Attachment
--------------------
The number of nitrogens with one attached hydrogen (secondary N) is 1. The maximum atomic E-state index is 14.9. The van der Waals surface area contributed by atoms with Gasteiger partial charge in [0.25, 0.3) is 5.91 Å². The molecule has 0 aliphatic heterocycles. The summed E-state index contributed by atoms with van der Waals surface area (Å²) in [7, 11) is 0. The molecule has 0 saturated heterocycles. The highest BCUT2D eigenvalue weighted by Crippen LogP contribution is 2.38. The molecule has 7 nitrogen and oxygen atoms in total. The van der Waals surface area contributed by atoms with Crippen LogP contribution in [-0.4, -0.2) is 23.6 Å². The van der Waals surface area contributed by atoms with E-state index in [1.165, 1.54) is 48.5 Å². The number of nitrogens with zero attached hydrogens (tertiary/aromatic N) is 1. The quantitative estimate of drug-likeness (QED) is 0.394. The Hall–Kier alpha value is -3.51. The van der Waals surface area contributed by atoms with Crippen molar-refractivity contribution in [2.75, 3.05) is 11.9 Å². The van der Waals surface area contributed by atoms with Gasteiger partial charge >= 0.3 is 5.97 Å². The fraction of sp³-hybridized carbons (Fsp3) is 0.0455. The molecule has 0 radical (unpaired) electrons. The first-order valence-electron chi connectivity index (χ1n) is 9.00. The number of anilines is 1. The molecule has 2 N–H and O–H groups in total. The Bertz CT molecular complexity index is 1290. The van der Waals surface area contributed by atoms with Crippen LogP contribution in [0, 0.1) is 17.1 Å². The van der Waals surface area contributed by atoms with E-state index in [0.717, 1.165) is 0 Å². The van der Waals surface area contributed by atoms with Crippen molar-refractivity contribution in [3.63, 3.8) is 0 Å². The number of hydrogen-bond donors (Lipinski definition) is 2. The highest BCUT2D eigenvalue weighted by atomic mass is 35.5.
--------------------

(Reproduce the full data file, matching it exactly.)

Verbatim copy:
The number of nitrogens with one attached hydrogen (secondary N) is 1. The maximum atomic E-state index is 14.9. The van der Waals surface area contributed by atoms with Gasteiger partial charge in [0.25, 0.3) is 5.91 Å². The molecule has 0 aliphatic heterocycles. The summed E-state index contributed by atoms with van der Waals surface area (Å²) in [7, 11) is 0. The molecule has 0 saturated heterocycles. The highest BCUT2D eigenvalue weighted by Crippen LogP contribution is 2.38. The molecule has 7 nitrogen and oxygen atoms in total. The van der Waals surface area contributed by atoms with Crippen LogP contribution in [-0.4, -0.2) is 23.6 Å². The van der Waals surface area contributed by atoms with E-state index in [1.165, 1.54) is 48.5 Å². The number of nitrogens with zero attached hydrogens (tertiary/aromatic N) is 1. The quantitative estimate of drug-likeness (QED) is 0.394. The Hall–Kier alpha value is -3.51. The van der Waals surface area contributed by atoms with Crippen molar-refractivity contribution in [2.75, 3.05) is 11.9 Å². The van der Waals surface area contributed by atoms with Gasteiger partial charge >= 0.3 is 5.97 Å². The fraction of sp³-hybridized carbons (Fsp3) is 0.0455. The molecule has 0 radical (unpaired) electrons. The first-order valence-electron chi connectivity index (χ1n) is 9.00. The number of anilines is 1. The molecule has 2 N–H and O–H groups in total. The Bertz CT molecular complexity index is 1290. The van der Waals surface area contributed by atoms with Crippen LogP contribution in [0, 0.1) is 17.1 Å². The van der Waals surface area contributed by atoms with E-state index in [0.717, 1.165) is 0 Å². The van der Waals surface area contributed by atoms with Crippen molar-refractivity contribution in [3.63, 3.8) is 0 Å². The number of hydrogen-bond donors (Lipinski definition) is 2. The highest BCUT2D eigenvalue weighted by atomic mass is 35.5.